Optimum Orientation of Solar Panels for Time-of-Use Rates

In California, Pacific Gas and Electric is required to buy electricity from small generators at the same rate at which they sell it. Some of their rate schedules have higher rates for times of peak usage. If you have a solar electric system connected to their grid, then rather than maximizing the amount of energy you produce, you may be interested in maximizing the amount of money you can be paid for generating electricity (or equivalently, the amount of money you can save by not buying their energy). 

Here is a typical rate. From noon to 6 pm between May 1st and November 1st, PG&E will buy or sell electricity at 35 cents per kwh. During all other times, they will buy or sell electricity at 5 cents per kwh. 

Clearly, in this situation the solar panels should be facing somewhat to the west, to capture more of the valuable afternoon energy. But how much? 

In one example, I calculated that at latitude 38 degrees north, the most economical orientation is to face 37 degrees west of south, and tilt 31 degrees from horizontal.

Your situation

Time-of-use rates differ from place to place, so it’s not possible to give specific recommendations for every situation. If you want an analysis of your situation, inquire about my consulting rates.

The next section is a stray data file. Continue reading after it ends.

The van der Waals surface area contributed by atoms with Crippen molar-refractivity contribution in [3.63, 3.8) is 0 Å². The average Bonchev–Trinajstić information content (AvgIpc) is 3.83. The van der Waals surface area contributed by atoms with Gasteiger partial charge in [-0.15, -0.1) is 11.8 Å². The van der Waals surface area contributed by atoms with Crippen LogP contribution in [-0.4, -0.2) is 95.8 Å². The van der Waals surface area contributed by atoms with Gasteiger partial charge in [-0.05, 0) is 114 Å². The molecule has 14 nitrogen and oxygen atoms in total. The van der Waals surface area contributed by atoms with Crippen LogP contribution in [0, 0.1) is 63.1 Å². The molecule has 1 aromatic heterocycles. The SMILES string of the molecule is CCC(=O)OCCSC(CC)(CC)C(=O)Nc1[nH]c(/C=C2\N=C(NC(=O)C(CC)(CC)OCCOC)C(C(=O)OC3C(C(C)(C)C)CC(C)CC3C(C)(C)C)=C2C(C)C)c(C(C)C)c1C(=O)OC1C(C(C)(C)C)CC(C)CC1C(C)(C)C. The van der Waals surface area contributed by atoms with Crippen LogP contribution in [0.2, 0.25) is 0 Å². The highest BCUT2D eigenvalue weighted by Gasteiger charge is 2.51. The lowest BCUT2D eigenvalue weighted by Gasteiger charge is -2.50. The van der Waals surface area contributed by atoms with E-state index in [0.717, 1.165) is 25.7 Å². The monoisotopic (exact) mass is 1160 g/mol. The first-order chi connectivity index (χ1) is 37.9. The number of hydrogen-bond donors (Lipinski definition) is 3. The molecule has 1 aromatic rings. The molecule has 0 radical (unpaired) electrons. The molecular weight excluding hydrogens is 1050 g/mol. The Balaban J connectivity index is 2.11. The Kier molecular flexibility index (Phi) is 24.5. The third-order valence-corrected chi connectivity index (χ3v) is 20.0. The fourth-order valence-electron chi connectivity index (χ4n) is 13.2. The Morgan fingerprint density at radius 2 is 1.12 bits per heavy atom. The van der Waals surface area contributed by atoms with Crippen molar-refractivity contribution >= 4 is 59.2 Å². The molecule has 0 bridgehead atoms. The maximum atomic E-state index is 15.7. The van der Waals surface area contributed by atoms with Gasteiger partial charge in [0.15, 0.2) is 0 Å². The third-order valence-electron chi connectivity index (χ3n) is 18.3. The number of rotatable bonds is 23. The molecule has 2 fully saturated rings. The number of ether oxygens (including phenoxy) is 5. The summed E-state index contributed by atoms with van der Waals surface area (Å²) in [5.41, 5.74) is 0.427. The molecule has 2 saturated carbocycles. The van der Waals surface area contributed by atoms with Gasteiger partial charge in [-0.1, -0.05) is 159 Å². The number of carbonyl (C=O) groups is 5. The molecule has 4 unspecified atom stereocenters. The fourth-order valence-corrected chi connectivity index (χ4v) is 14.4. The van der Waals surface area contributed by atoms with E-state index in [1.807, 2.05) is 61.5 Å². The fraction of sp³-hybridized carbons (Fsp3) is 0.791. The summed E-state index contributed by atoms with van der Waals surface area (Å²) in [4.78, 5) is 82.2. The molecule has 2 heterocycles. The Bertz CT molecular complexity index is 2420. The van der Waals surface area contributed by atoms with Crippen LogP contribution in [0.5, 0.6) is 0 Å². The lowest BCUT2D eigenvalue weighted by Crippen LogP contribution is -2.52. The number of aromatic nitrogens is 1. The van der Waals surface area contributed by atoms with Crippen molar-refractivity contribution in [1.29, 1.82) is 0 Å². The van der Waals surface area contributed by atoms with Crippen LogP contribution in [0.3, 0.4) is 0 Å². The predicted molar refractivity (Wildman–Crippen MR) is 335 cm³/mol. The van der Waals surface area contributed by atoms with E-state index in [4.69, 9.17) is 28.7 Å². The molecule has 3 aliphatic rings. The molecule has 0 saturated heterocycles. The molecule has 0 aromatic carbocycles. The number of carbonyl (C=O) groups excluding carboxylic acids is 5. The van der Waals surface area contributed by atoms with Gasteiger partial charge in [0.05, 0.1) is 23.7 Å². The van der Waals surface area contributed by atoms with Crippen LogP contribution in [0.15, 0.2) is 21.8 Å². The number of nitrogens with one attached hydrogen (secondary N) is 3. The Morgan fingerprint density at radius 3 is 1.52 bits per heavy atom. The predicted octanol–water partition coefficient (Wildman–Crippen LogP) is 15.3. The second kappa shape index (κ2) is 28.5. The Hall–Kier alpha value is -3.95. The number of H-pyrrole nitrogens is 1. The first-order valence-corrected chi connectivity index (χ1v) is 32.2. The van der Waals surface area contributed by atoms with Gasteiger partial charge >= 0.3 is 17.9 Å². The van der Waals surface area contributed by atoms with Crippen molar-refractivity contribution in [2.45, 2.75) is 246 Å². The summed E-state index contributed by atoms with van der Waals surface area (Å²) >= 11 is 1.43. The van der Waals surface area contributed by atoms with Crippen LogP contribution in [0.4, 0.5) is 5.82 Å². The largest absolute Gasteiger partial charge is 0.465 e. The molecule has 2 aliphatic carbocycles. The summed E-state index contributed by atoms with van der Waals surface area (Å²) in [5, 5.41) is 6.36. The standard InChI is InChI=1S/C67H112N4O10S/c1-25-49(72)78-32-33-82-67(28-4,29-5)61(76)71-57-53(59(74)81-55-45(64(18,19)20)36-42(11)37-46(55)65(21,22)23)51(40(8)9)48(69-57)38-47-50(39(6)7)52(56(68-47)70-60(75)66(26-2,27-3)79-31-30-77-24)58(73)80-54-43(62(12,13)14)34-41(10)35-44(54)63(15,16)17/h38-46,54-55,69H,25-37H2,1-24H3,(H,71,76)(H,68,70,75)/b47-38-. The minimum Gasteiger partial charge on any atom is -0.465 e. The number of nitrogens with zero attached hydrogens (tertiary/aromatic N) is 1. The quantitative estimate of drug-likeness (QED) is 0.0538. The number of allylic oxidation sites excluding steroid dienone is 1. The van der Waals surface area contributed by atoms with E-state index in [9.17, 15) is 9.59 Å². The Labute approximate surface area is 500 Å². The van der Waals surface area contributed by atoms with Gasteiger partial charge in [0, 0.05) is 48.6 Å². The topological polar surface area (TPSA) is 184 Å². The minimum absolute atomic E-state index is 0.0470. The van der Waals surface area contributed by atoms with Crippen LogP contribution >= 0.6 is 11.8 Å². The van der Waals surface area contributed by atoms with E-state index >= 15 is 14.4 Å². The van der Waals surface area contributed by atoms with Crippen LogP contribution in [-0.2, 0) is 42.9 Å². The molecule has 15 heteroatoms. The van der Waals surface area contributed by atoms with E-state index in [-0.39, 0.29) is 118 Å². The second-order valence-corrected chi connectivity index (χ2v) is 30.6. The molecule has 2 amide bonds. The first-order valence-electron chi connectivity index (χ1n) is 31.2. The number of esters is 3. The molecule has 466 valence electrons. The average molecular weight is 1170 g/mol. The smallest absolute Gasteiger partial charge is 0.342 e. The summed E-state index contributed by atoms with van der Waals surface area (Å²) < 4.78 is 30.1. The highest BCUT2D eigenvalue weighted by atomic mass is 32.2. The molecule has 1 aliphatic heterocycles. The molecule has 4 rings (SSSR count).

The fine print:

The peak period observes daylight time. My calculation ignores the fact that the last few days of October are not daylight time, and makes no adjustment for rate changes on weekends or holidays. I also assumed that solar noon (when the sun is due south) occurs at 1 pm daylight time; this will vary depending on your longitude and time zone. 

I assume the panels are fixed throughout the year. I also assume you are not storing energy in batteries. (If you were, you might be able to make money by buying power at 11 am and selling it back after noon.)

This calculation is based on an idealized situation. It assumes that you have an unobstructed view of the sky, with no trees, hills, clouds, or haze ever blocking the sun. The calculation also assumes that you are near sea level.

Written by Charles R. Landau. Copyright (c) 2002, 2003, 2010. All rights reserved.